National Poetry Month: Langston Hughes

We all need to have a dream, a goal to strive towards. I feel that it’s the fact we can dream of better that keeps us going. In the LGBT community there’s a fairly new community platform called “It Gets Better.” I know when I was younger, the dream about my soon to be fabulous LGBT life, is one of those things that kept me going.

Dreams can change over the years. I was recently talking to my friend, Michelle, about turning 40. She was telling me that she wanted to write a list of 40 things to do during her 40th year. I love that idea but I think I’m going to take it farther and make a list of 50 things to do before I turn 50. It’ll be a revised buried life list.

Langston Hughes knew about the power of having a dream. He wrote two great poems about dreams and, since I can’t choose which one to post, you get both this morning.

“Dreams” directly addresses the notion that having a dream gives us life. Without a dream, life becomes a blur of days that seep into each other filled with monotony. “Harlem” addresses what happens when you defer your dream and the consequences of deferring it to the point you forget about it.

Now, I know I’m going to have at least one person argue that they are too (fill in the blank) to see their dream come true. I say pish posh to that thinking. Some dreams are meant to be unattainable. I think we all dream of winning the lottery, especially when it gets to those insane jackpots, but we also know that the statistical odds aren’t in our favor. Yet, we still buy a ticket because we have hope we might beat the odds. Other dreams are within our grasp if we can separate the concept of having a dream versus being successful at that dream. Maybe you had a dream that you’d rock the Grammy stage and you find yourself at 26 without that Grammy. Well, the dream really was about singing and you can always rock the mic at the closest karaoke night.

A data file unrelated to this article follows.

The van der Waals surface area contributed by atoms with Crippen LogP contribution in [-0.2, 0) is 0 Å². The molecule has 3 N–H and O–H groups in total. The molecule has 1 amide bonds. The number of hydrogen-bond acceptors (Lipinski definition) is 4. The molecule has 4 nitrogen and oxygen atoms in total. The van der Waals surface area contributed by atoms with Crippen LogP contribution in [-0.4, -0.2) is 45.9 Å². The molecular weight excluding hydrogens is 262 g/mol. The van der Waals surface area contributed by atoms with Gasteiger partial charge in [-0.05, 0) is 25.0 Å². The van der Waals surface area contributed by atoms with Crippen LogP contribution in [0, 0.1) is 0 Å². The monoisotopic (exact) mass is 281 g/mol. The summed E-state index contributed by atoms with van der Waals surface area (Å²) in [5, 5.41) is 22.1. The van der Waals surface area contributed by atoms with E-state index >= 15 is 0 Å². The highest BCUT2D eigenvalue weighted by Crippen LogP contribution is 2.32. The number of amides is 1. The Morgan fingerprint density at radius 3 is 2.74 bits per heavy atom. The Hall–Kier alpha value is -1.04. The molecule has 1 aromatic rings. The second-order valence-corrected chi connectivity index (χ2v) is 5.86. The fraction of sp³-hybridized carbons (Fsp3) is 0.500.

May you always be able to dream

“Dreams” — Langston Hughes

Hold fast to dreams
For if dreams die
Life is a broken-winged bird
That cannot fly.

Hold fast to dreams
For when dreams go
Life is a barren field
Frozen with snow.

“Harlem” — Langston Hughes

What happens to a dream deferred?

     Does it dry up
     like a raisin in the sun?
     Or fester like a sore—
     And then run?
     Does it stink like rotten meat?
     Or crust and sugar over—
     like a syrupy sweet?

     Maybe it just sags
     like a heavy load.

     Or does it explode?

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